, Volume 83, Issue 4, pp 397-403
Date: 25 Sep 2008

The use of Fluoro-Jade in primary neuronal cell cultures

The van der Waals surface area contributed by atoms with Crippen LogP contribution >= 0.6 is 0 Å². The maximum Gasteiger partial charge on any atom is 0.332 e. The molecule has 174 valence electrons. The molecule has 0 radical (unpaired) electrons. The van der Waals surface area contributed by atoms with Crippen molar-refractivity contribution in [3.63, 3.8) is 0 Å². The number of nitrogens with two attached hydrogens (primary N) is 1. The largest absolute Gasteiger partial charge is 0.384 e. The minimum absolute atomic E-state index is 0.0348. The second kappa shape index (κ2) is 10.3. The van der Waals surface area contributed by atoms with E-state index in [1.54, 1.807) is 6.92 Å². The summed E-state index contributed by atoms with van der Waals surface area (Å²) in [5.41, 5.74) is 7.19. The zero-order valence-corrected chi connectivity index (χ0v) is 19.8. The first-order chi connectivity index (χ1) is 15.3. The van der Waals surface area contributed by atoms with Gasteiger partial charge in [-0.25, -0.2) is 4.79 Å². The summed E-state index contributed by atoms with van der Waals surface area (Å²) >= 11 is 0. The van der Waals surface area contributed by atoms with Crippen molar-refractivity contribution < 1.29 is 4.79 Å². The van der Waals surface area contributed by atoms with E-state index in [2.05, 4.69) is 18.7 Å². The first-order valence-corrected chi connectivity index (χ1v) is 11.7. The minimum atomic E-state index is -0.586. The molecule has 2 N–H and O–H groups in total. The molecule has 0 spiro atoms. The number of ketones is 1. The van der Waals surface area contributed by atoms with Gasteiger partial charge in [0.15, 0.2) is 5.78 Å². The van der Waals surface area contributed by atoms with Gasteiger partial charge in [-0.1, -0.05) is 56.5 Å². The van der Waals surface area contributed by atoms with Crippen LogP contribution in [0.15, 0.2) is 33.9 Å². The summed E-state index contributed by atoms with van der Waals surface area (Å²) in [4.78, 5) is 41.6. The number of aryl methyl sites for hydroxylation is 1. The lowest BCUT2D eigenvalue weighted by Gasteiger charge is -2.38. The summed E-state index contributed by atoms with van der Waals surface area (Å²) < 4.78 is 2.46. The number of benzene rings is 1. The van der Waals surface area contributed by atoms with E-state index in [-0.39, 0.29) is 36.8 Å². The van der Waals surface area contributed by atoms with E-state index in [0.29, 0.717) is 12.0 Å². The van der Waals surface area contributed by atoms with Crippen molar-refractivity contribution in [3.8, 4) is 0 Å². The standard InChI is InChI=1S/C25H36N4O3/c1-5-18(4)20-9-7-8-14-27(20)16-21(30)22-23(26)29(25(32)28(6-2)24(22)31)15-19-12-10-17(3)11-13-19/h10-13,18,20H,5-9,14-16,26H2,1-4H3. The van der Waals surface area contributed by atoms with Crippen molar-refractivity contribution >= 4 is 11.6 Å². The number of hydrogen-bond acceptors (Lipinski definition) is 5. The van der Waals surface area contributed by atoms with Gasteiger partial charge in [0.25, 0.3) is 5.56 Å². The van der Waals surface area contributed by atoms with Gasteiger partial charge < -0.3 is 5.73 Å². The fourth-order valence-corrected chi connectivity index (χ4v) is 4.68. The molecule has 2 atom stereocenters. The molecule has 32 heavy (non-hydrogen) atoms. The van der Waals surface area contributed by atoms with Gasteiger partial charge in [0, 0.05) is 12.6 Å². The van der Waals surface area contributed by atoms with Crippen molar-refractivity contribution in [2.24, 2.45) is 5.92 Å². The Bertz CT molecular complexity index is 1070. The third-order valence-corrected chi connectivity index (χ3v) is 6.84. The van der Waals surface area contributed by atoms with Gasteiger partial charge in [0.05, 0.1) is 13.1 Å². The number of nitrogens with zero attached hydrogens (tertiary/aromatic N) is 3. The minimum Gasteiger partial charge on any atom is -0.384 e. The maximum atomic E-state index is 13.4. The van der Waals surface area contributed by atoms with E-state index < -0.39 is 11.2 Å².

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Fluoro-Jade (FJ) and its derivatives are widely used for histological staining of neurons undergoing neurodegeneration. With this dye, the entire structure of these neurons can be stained in a fast and reliable way in histopathological slices of the brain, with results comparable to those obtained with other methods such as the Nissle technique or silver staining. The question arose as to whether this method might be useful for in vitro neuronal cell cultures. Primary cortical neuronal cell cultures have been used as a sensitive and reliable system to detect compounds which induce neurodegenerative lesions (Schmuck et al. 2000). Additionally, various biochemical endpoints in this system allow the mode of action of these compounds to be identified. The target mechanism of FJ staining is unknown, and it may therefore be useful to compare FJ staining with one of the central endpoints in compound-induced neurodegeneration, interaction with the cytoskeleton as demonstrated by accumulations of neurofilaments (200 kD). Cortical neuronal cells were cultivated under standardized serum-free conditions. Once they had developed a stable network, the cells were treated with acrylamide, mipafox, diethyldithiocarbamate, glutamate, paraquat, paraoxon, and IDPN (ß,ß-imino dipropionitrile) for 7 days in the concentration range of 0.1–50 μg/ml. One half of the cell culture samples were tested directly after 7 days, the others were allowed to recover during a 7-day treatment-free period. Subsequently viability testing and quantification for FJ staining were performed. All compounds except paraoxon increased FJ staining after 7 days, and this signal increased slightly during the recovery period with glutamate and acrylamide. With mipafox and IDPN the signal decreased slightly. Paraoxon increased FJ staining only after the recovery period. The intensity of FJ staining did not always correlate with neurofilament destruction or cytotoxicity. It can therefore be assumed that FJ targets a different cellular endpoint. Interestingly, paraoxon, a compound which does not induce neurodegeneration, increased FJ staining only in the recovery phase; this pointed to a neurotoxic mechanism which sets it apart from the other model compounds.